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THE

 

TO THE VICTORIA & GEORGE CROSS

COMPREHENSIVE GUIDE

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b. 24/11/1839 Cork, Ireland. d. 24/10/1903 Ashwell, Rutland.

 

James William Adams (1839-1903) was born in Cork, Ireland on 24th November 1839, the son of Thomas O’Brion Adams, JP, and Elizabeth Williams, who hailed from Scotland. He was educated at Hamlin and Porter’s School, Cork, and at Trinity College, Dublin, where he took his Bachelor of Arts degree. He was a keen sportsman in athletics and gymnastics, and also a fine horseman.

 

He was ordained as a deacon in 1863 and a priest in 1864, and was curate to the Reverend Warren at Hyde, Hampshire until 1866. He then decided that he wanted to travel to India, where he became the Chaplain of the Bengal Establishment, under Bishop Millman, in October 1866, based in Calcutta. Shortly afterwards, Adams contracted a fever and was sent to Ceylon to recuperate. On his recovery, he was posted to Peshawar, and he began to work with the troops stationed there, and on the frontier. He did a great deal of work during the cholera epidemics that regularly broke out in the camps. He then transferred to Allahabad in 1870, and was later sent to Kashmir on special duty in 1874.

 

In January 1876, he was appointed to Meerut, and in December that year, given charge of the Cavalry and Artillery Camp for the Delhi Durbar assemblage, on the occasion of Prince of Wales’ visit. In November 1877, he was summoned to join the Khurram Field Force, and accompanied the Kabul Field Force under Sir Donald Stewart and Sir Frederick Roberts VC. He took part in the march from Kabul to Kandahar, and was present at several major engagements.

 

On 11th December 1879, during the action at Killa Kazi, some of the men of the 9th Lancers had come off their horses into a wide ditch or nullah, and the enemy were fast approaching. At this moment, the Reverend Adams jumped into the water filled nullah and dragged the horses off the men, and pulled the men out. At the time of the action, he was waist deep in water, and under heavy fire from the enemy.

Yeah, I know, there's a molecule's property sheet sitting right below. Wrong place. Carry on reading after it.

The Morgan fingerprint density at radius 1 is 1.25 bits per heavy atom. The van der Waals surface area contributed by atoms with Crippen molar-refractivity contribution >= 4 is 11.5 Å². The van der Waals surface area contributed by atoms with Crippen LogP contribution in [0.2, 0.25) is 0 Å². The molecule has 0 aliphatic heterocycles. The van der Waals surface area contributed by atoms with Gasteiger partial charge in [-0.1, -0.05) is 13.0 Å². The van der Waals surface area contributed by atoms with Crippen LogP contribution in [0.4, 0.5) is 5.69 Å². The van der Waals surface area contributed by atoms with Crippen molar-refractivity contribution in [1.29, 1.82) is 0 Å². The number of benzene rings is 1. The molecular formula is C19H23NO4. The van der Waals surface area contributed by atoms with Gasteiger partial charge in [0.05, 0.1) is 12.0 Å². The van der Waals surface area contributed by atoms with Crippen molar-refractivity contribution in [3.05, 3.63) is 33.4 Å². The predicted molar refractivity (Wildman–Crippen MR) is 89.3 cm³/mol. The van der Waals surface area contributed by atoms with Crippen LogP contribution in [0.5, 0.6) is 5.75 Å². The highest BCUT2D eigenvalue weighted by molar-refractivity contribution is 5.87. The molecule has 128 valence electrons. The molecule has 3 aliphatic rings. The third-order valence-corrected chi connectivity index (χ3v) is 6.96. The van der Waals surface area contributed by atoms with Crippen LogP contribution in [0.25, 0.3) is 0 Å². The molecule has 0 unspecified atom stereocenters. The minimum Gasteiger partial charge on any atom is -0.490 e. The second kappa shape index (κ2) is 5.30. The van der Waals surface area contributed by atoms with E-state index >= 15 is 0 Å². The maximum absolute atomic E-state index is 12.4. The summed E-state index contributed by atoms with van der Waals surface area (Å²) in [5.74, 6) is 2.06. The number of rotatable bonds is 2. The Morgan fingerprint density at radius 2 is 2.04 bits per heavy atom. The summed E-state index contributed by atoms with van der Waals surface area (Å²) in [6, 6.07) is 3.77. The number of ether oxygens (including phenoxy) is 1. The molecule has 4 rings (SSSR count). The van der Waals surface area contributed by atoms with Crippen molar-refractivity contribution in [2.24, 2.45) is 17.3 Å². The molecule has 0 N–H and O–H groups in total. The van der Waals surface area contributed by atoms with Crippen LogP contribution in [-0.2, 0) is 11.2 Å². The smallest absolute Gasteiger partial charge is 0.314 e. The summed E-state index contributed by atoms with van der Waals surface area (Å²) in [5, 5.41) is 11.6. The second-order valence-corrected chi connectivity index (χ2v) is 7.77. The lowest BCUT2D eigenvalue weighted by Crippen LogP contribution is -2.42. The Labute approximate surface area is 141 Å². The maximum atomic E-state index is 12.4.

For this action, Sir Frederick Roberts VC recommended him for the Victoria Cross, but it was pronounced that it was impossible to award him the VC, as it was a decoration for the Army and Navy only. But, on the 24th August 1881, in the London Gazette, it was announced that Queen Victoria was pleased by the Royal Warrant to award the Victoria Cross to members of the ecclesiastical establishment who might be qualified. Therefore, Reverend Adams was awarded the Victoria Cross. He was presented with his medal by the Queen herself at Windsor Castle on 1st December 1881.

 

He had married a few months earlier, on 16th August 1881, at Iver Heath, Buckinghamshire to Alice Mary, the daughter of General Sir Thomas Willshire GCB, District Commissioner of British East Africa. On returning to India, Adams was appointed to Lucknow, and remained there a year, where his only child, Edith Juliet Mary was born. In February 1883, he was sent up to Naini Tal, a two years appointment. Soon afterwards, he was requested by the now Lord Roberts VC to accompany the Field Force to Burma. In 1886, at the end of his 20 years’ service in India, he returned to England, and became a priest in Postwick near Norwich. He remained there until 1894, when he was forced to resign due to ill-health and went to live in Jersey for two years. He then spent a time working in Wimbotsham, near Downham Market, Norfolk, when in 1902, he resigned and moved to Ashwell (now in Rutland).

 

Adams was appointed an honorary chaplain to the Prince of Wales on 7 May 1900, and following the Prince's accession as King Edward VII he was confirmed in the post of Honorary chaplain to the King on 23 July 1901.

 

Sadly, his health failed him, and he died of neuritis on 20th October 1903, and was buried in St Mary’s Churchyard, Ashwell. His medals are held by the Ashcroft Trust.

 

LOCATION OF MEDAL: ASHCROFT GALLERY, IMPERIAL WAR MUSEUM, LONDON.

BURIAL PLACE: ST MARY'S CHURCHYARD, ASHWELL, RUTLAND.

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James William Adams VC

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Both grave photographs from 2016 courtesy of Kevin Brazier

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Courtesy of Thomas Stewart

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